This fascinating talk (28/06/16) focused on the legal aspects of the divorce process and the psychological impact of divorce, particularly when one party has narcissistic personality traits. Dr Angela Smith set out her Golden Rules for dealing with a partner with narcissistic personality:
- Separate yourself from the narcissistic behaviour;
- Set boundaries between yourself and your partner: be consistent in your approach, be clear with the facts and set boundaries (so that emotion is taken out of your dealings with your partner) and control your emotions in all forms of communication that you have with them;
- Outline what is acceptable through your consistent approach and make clear the consequences of their unacceptable behaviour.
She also warned against treating your lawyer as your therapist and advised those going through divorce to choose their battles carefully.
Dr Smith shared her concern that using mediation to resolve family disputes can be difficult when your partner has narcissistic personality traits. They can abuse the process because they will know that matters discussed in mediation are confidential and cannot be alluded to in any court proceedings. She referred to the Legal Abuse Syndrome theory of Dr Karin Huffer. Over time those living with partners with narcissistic personality traits will lose their confidence and appear confused, losing their decision making abilities.
Laura Rosefield examined the legal framework of divorce. She explained the ground for divorce and the five facts that evidence it. She urged those going through divorce to treat it as a business transaction and to be as dispassionate as possible about the discussions. Engage a financial adviser earlier rather than later. Change your will and if you have assets that are in joint names make sure that they are transferred into your sole name once the division of property is agreed. Arrange to have a Lasting Power of Attorney.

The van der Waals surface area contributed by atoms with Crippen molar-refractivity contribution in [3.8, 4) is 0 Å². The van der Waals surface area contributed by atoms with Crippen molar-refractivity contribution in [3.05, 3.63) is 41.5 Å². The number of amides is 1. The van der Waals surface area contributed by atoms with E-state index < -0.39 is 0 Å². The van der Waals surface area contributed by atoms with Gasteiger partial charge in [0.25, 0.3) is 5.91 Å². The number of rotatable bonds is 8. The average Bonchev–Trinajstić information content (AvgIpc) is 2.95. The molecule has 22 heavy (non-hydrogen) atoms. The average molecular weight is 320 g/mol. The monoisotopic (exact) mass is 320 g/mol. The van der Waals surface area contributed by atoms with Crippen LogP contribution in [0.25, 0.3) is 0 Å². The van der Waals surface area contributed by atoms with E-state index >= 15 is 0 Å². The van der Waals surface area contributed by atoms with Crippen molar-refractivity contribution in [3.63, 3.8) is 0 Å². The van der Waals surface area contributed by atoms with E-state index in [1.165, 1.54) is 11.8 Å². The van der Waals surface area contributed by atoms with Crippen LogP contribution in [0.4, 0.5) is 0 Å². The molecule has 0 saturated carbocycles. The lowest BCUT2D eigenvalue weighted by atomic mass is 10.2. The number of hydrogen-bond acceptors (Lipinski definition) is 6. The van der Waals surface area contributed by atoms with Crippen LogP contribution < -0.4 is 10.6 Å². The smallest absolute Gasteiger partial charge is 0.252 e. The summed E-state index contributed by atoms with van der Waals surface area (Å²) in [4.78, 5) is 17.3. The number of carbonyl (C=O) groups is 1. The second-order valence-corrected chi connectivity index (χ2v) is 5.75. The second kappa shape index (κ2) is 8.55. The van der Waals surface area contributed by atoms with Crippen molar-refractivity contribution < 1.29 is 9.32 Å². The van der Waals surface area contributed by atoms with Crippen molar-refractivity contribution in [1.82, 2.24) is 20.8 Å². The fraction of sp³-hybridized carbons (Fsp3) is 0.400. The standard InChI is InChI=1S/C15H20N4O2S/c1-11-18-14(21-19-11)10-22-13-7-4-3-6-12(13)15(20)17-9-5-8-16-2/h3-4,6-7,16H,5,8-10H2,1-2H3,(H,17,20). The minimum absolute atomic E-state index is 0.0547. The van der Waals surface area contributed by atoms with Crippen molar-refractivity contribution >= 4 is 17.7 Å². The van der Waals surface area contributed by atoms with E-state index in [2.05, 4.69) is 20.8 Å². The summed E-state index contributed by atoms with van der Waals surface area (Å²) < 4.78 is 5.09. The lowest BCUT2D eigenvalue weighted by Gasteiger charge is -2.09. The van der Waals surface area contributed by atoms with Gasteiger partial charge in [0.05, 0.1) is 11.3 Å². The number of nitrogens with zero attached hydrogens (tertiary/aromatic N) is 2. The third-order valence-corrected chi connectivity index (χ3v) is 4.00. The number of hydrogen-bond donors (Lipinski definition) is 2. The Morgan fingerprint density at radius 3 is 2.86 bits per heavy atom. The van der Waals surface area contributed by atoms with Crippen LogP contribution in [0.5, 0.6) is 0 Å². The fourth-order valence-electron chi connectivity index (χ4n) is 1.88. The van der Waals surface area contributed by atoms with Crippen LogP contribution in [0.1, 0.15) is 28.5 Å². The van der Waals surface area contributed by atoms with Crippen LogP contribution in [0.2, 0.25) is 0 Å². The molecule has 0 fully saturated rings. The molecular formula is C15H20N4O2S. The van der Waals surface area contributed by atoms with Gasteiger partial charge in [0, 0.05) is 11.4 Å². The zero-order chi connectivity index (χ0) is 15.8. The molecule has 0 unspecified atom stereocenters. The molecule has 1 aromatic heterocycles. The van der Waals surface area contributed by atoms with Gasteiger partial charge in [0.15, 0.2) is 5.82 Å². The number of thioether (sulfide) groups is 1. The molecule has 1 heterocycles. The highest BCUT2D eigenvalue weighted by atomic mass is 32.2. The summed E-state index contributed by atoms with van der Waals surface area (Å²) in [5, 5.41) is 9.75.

Be mindful of the tone of your language about the children. Each child has a right to see their other parent and obstacles should not be put in their way to frustrate this. Consider engaging a child psychologist to advise you about the best way to handle your children.
Dr Smith then talked about parenting after divorce. She advised not to push your children into talking about the divorce. Don’t make negative statements about the other parent to the child. Hold your children accountable for their behaviour with consistent boundaries. And be careful about jumping into a new relationship too quickly. Most importantly, don’t share all of your fear and anxiety about the divorce with your child. Use the welfare checklist to make proposals concerning arrangements for your children. The family organisational plan is also a useful resource. Both can be found on the internet.
Dr Smith finally talked about the 4 stages involved in developing resilience in divorce: survival, adaptation, recovery and growth. The final stage will see you wiser but, not necessarily, happier!
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